design-inspired urban farming

The Modern Chicken Coop — How Form and Function Make a Happy Marriage

I know, I know… if you’ve had any interest in a chicken coop you’ve probably seen most of these.  I want to not only feature some of the coops that you may have seen but also expose why they may or may not work for you as an urban farmer.  Like many of you, I am a huge fan of design.  I also love when form and function can coexist and create a beautiful partnership where you can be proud to showcase all the components of your well functioning urban farm.  And I’m all for marrying urban farming with great design, but it has to be practical or else you’ll end up hating life.  I’ve been a chicken farmer for many years now and have had many good and bad experiences in raising chickens.  And coop selection is merely scratching the surface, but one of the most important factors to creating happy chickens and happier chicken keepers!

But for those of you just getting started in your chicken journey, I wanted to also include some other coops that are both beautifully designed and highly functional.

Bottom line, when you are building or buying your own chicken coop, you need to remember the practicality of the task of keeping chickens.  It’s a great idea to have a gorgeous modern chicken coop, but not at the risk of your own sanity.  Before you buy or build a coop be sure to ask yourself these questions:

  • Will my chickens be safe from predators?
  • Is this coop big enough for the number of chickens I plan to keep?
  • Is the design competing with practicality — will it be easy to clean? Can I, as a chicken keeper, get in and out of it easily?  Will my chickens feel free to roam despite the design?
  • Is there a place designated for the hens to roost, lay their eggs and move around inside the coop?
  • Are there ample access points to get inside to collect eggs, clean out the coop and put bedding in after it’s been cleaned?
  • Is the run secure and how will it attach to my coop?
  • Can my chickens get back into the coop at the end of the day to settle in for the night?

Keeping chickens is one of the most fun parts about urban farming, in my opinion.  They add energy to your farm and the eggs are the most delicious you’ll ever taste.  But chickens can also be time-consuming if you let it.  So be sure to eliminate any unnecessary hurdles before you commit and get started!

4 comments on “The Modern Chicken Coop — How Form and Function Make a Happy Marriage

  1. Dayna
    February 7, 2013

    Can you have just one chicken or will it get lonely? Could you mix a duck and a chicken in a coop together ? If you live in an area that gets really cold, can the chicken or duck survive in a coop without heat?

    • sianabanana
      February 8, 2013

      Chickens are social animals that really should be kept in pairs or more. We always recommend 3 being a great number for a small or starter flock. Chickens and ducks will do perfectly fine housed together and a run can be easily accommodated for both. The thing you need to think about is having water for the ducks to swim in. A small kiddie pool will work. Chickens won’t need a pool. You will need to ensure that you have enough feed for all your birds.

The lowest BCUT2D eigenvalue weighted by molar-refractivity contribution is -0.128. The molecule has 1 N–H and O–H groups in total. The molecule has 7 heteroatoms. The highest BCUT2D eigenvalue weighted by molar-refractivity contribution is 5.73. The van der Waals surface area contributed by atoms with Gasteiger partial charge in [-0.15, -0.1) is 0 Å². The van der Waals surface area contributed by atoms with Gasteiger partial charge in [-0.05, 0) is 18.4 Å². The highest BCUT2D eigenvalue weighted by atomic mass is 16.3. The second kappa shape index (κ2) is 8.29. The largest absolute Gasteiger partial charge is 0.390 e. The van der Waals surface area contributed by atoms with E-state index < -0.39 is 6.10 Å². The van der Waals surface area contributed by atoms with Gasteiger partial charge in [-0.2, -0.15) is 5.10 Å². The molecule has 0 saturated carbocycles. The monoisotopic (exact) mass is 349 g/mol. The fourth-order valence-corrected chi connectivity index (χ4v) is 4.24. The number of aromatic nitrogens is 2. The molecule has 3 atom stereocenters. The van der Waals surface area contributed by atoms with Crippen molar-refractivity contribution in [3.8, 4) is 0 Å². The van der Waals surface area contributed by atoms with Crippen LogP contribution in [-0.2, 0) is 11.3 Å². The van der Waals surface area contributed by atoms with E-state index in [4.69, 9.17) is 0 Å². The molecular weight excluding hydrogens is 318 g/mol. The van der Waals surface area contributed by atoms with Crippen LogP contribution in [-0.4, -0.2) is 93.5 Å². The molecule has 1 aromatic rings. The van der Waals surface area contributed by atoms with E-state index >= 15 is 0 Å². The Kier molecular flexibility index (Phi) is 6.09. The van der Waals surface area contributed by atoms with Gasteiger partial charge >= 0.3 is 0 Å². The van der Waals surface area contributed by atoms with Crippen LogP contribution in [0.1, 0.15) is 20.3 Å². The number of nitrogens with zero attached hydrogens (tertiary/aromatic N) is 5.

Ducks can develop angelwing, which is caused by too much or too little protein. Ducks generally need feed that is about 15-16% protein. Ducks do better on lower protein. Ducks also need extra niacin for leg growth which can be added as a supplement to their drinking water. 500 mg tab/capsule to 5 gallons water.

      Ducks also tend to be much messier and smellier than chickens, but it’s something you should consider prior to putting together your flock.

      Chickens and Ducks will do fine in cold weather without heat, but it really depends on how severe your winters are. If you have very cold winters you may want to consider hardier breeds that can withstand harsher winters. However ducks and chickens are quite resilient and can handle really low temperatures. Heat is often times the bigger problem. In hot weather climates chickens and ducks will require more water and may require misters or some other cooling method. We often put ice in our waterers and feed our flock frozen vegetables and fruit during the brutal summer months in Southern California.

  2. Sandy Ankhasirisan
    March 26, 2013

    I always worried about my chicken will get too cold during the winters in SoCal. Now I’m glad I don’t have to worry. I will try to feed my chicks frozen vegetables and ice water during the hot summer months. Thanks for the tips…

  3. home improvment
    July 18, 2013

    Hi there! This blog post could not be written any better!
    Going through this article reminds me of my previous roommate!
    He constantly kept preaching about this. I’ll send this article to him. Fairly certain he’ll
    have a good read. Thank you for sharing!

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This entry was posted on December 6, 2012 by in Chickens, Uncategorized, Urban Farming.
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